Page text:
Are You a Hard Worker or a Workaholic? Science Says This Is the Critical Difference
It’s not about the number of hours you work.
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July 5th is National Workaholics Day. It's meant to bring awareness to what's now been dubbed "the addiction of the century." But many people aren't sure what constitutes workaholism in a culture that views 'busy' as a status symbol.
"I eat, sleep, and live for my business." Comments like that are common in today's world where entrepreneurs have become likened to modern day rock stars.
But it's not just entrepreneurs who cross the line from "working to live" to "living to work." Technology allows many employees to take their work home with them.
And for many people, the blurring of work and life is welcome. They're passionate about what they do and they're happy to devote more time to building their careers and earning a better living.
But for others, the constant need to work stems from an addiction. This self-destructive behavior harms an individual's personal and professional life.
What Separates a Hard Worker From a Workaholic?
The critical difference between hard workers and workaholics isn't the number of hours they work. It's about the problems that working causes in their lives.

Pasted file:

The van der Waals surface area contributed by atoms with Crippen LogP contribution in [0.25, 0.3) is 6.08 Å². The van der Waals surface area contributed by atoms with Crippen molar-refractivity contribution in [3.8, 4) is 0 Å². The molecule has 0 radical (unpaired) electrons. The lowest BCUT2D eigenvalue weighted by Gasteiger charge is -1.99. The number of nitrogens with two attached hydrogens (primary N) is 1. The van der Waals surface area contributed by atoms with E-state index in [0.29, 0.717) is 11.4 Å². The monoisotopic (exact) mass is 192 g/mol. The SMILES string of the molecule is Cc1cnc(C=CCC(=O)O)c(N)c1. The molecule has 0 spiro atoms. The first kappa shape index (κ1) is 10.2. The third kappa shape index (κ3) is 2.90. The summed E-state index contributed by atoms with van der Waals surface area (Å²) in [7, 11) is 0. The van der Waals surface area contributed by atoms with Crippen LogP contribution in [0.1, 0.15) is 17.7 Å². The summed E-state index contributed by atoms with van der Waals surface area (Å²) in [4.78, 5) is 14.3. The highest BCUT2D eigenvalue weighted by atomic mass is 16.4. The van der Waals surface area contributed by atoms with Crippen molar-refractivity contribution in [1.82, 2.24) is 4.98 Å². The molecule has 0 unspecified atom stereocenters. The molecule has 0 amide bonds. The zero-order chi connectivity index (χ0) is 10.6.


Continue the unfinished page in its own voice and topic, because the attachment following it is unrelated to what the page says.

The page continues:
A 2015 study in the Journal of Psychosocial Nursing and Mental Health Services found that workaholics experience social, psychological, and physical health problems as a result of their work addiction. Researchers discovered workaholics were at a high risk for burnout, depression, poor health, decreased life satisfaction, and family and relationship problems.
So while one person may be able to work 50 or more hours per week without a single serious side effect, someone else may experience disastrous consequences. And for workaholics, that drive to keep working leads to a self-perpetuating downward spiral.
The more workaholics work, the more consequences they experience. The consequences create more stress, which in turn decreases productivity. And less productivity means longer hours at work.
Unlike passionate people who truly enjoy their work, workaholics often feel frazzled, worried, and stressed out. And while they don't get joy from working, they grow especially miserable when they can't work.
They experience guilt when they aren't working. And they frequently work on the sly, in an effort to prevent their partner or friends from giving them a hard time about how many hours they're putting in.
Treatment for Workaholism
So ask yourself, do the hours I'm putting in at the office harm my relationships? Is my health suffering? Is my mental health declining? Those are just a few signs you might be a workaholic.
Workaholism is similar to other addictions. And although I've treated many people for workaholism in my therapy office, it isn't yet a psychiatric diagnosis. But that doesn't mean workaholism isn't a real problem.
There are a variety of treatments available for workaholics, ranging from 12-step meetings to residential treatment. Outpatient therapy can also be very effective. Therapy often helps workaholics find strategies to disengage from work, re-engage with loved ones, and build mental strength.